BUSINESS AS USUAL NO MORE
Giorgos Kentas, Assistant Professor of International Politics, cceia of Nicosia
Fellow at the Center for European and International Relations of the cceia of Nicosia
Cyprus assumed the EU Presidency with minimum expectations. Still the goal is to succeed in delivering its mission. President Christofias would not stop repeating a fashionable maxim: Cyprus will run the Presidency as an honest broker. It will pursue the interest of the EU as a whole.
Definitely, there is no recipe for achieving even the minimum. Down the road there are some pressing issues to deal with, the Union's budget being just one among the pending tough issues. Bargaining at the EU level is quite tricky and under the Lisbon arrangements decision-making resembles the Tower of Babel. Complexity is akin to EU politics. The country that holds the Presidency needs to demonstrate the caliber of an actor with endless stamina.
If there was a piece of advice one would give to Cyprus that would be to avoid mistakes. This may sound like a truism, but a moment's reflection would prove the opposite. The only way one may make no mistakes is by doing nothing. In the case at hand, however, inertia is not an option for Cyprus. Soon after Cypriot officials were involved in the Presidency affairs they realized two basic things: (a) preparing for the Presidency and assuming the Presidency make two different pairs of shoes, and (b) the assistance by EU institutions and bureaucracies is very useful, but it does not suffice for accomplishing the mission. Cyprus officials will need to use their faculty to the maximum if they are to be as productive as they are expected to be. To be sure, at the EU level being productive is not enough if this is not coupled with efficiency.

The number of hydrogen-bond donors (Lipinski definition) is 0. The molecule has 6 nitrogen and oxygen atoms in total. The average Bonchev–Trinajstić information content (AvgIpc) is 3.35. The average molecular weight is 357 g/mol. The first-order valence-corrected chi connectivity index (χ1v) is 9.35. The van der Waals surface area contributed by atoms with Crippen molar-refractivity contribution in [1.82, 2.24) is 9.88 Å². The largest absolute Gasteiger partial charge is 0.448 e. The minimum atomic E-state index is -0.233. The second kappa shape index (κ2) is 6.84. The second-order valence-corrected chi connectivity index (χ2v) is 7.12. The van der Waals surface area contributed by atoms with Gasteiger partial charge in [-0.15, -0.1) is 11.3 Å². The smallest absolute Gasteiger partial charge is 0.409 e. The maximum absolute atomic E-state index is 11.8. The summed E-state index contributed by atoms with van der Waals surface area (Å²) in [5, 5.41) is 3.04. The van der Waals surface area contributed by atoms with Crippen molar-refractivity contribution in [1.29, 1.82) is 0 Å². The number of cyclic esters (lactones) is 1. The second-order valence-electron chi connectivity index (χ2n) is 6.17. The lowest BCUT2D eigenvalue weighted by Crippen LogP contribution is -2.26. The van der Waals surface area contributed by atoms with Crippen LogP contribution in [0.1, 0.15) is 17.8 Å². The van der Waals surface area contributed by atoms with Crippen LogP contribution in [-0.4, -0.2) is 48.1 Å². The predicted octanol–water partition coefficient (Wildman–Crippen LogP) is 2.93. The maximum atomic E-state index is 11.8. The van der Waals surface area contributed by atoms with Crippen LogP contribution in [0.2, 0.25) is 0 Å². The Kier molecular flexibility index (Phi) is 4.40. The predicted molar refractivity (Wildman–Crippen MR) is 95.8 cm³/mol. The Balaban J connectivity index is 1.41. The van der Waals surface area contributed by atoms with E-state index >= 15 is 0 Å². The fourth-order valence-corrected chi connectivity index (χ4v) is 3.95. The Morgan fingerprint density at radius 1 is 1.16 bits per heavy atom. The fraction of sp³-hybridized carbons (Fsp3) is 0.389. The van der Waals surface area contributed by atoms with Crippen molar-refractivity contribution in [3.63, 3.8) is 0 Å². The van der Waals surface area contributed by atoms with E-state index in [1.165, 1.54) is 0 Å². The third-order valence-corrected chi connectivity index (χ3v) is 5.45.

The EU is business as usual no more. Beyond the quotidian affairs, the Union struggles to overcome a systemic economic crisis with tremendous ramifications for national societies. The project of European integration lost its beauty. It has been some time now since the people of Europe lost trust to the EU and its potential to provide a vision for a better future. Even though there is no alternative to the EU, if its decay is not overturned it may go full speed to disintegration.
Cyprus assumed the Presidency of the Union during a difficult period. This prevents the government in Nicosia from appealing to the EU as a means for overcoming the mounting internal pressure. Any thoughts or plans to use the Presidency as a means to assuage the tarnished reputation of Mr. Christofias must be reconsidered or better abandoned.
Up until this Presidency reaches its end there is some way to go. Cyprus should embrace the attitude of a vigilant sailor. The possibility that something unexpected will pop up should be seriously considered. Good EU Presidencies are those which are ready to handle the unexpected. The chances to accomplish an EU Presidency mission with success are always 50-50. The effort should be to make the Cyprus Presidency a successful one. It will take at least 18 years up until the next time Cyprus will lead the EU. No one wants to leave behind a bad legacy, for there will be no chance to make over in the near future.
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